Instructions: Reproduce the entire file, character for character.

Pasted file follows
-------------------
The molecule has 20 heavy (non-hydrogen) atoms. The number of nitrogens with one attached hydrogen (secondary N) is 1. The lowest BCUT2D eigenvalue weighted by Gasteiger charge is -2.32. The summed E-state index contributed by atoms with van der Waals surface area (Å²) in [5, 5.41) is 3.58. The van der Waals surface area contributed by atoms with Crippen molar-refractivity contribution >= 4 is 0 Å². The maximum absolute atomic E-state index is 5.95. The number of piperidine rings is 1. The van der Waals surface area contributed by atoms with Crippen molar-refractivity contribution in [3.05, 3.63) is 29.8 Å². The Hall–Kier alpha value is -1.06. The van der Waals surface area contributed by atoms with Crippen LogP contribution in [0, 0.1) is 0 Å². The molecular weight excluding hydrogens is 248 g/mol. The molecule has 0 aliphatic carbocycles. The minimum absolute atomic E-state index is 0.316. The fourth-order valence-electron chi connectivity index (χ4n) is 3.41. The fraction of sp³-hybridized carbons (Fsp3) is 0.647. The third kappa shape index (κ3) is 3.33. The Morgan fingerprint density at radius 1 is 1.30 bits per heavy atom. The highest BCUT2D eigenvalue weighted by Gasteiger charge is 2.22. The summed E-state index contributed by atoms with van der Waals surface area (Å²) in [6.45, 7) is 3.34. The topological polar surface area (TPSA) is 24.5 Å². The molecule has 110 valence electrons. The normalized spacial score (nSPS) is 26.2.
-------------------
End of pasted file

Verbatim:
The molecule has 20 heavy (non-hydrogen) atoms. The number of nitrogens with one attached hydrogen (secondary N) is 1. The lowest BCUT2D eigenvalue weighted by Gasteiger charge is -2.32. The summed E-state index contributed by atoms with van der Waals surface area (Å²) in [5, 5.41) is 3.58. The van der Waals surface area contributed by atoms with Crippen molar-refractivity contribution >= 4 is 0 Å². The maximum absolute atomic E-state index is 5.95. The number of piperidine rings is 1. The van der Waals surface area contributed by atoms with Crippen molar-refractivity contribution in [3.05, 3.63) is 29.8 Å². The Hall–Kier alpha value is -1.06. The van der Waals surface area contributed by atoms with Crippen LogP contribution in [0, 0.1) is 0 Å². The molecular weight excluding hydrogens is 248 g/mol. The molecule has 0 aliphatic carbocycles. The minimum absolute atomic E-state index is 0.316. The fourth-order valence-electron chi connectivity index (χ4n) is 3.41. The fraction of sp³-hybridized carbons (Fsp3) is 0.647. The third kappa shape index (κ3) is 3.33. The Morgan fingerprint density at radius 1 is 1.30 bits per heavy atom. The highest BCUT2D eigenvalue weighted by Gasteiger charge is 2.22. The summed E-state index contributed by atoms with van der Waals surface area (Å²) in [6.45, 7) is 3.34. The topological polar surface area (TPSA) is 24.5 Å². The molecule has 110 valence electrons. The normalized spacial score (nSPS) is 26.2.